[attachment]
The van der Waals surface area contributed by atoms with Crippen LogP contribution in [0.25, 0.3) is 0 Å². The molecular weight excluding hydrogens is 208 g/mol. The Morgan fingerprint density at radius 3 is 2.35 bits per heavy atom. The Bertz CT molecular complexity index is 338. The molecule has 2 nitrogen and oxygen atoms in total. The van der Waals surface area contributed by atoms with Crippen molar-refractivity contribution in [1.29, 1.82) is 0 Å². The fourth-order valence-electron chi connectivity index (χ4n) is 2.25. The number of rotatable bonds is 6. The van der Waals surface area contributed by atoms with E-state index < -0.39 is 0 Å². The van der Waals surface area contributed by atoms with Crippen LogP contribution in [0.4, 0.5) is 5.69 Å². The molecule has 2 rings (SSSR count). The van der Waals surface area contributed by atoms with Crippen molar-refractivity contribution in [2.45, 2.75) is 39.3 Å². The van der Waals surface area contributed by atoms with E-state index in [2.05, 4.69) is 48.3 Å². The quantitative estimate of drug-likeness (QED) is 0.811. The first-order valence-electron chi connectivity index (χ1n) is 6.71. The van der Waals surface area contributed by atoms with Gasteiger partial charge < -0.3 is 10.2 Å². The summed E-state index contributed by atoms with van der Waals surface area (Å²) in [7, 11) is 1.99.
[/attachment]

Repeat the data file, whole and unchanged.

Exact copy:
The van der Waals surface area contributed by atoms with Crippen LogP contribution in [0.25, 0.3) is 0 Å². The molecular weight excluding hydrogens is 208 g/mol. The Morgan fingerprint density at radius 3 is 2.35 bits per heavy atom. The Bertz CT molecular complexity index is 338. The molecule has 2 nitrogen and oxygen atoms in total. The van der Waals surface area contributed by atoms with Crippen molar-refractivity contribution in [1.29, 1.82) is 0 Å². The fourth-order valence-electron chi connectivity index (χ4n) is 2.25. The number of rotatable bonds is 6. The van der Waals surface area contributed by atoms with E-state index < -0.39 is 0 Å². The van der Waals surface area contributed by atoms with Crippen LogP contribution in [0.4, 0.5) is 5.69 Å². The molecule has 2 rings (SSSR count). The van der Waals surface area contributed by atoms with Crippen molar-refractivity contribution in [2.45, 2.75) is 39.3 Å². The van der Waals surface area contributed by atoms with E-state index in [2.05, 4.69) is 48.3 Å². The quantitative estimate of drug-likeness (QED) is 0.811. The first-order valence-electron chi connectivity index (χ1n) is 6.71. The van der Waals surface area contributed by atoms with Gasteiger partial charge < -0.3 is 10.2 Å². The summed E-state index contributed by atoms with van der Waals surface area (Å²) in [7, 11) is 1.99.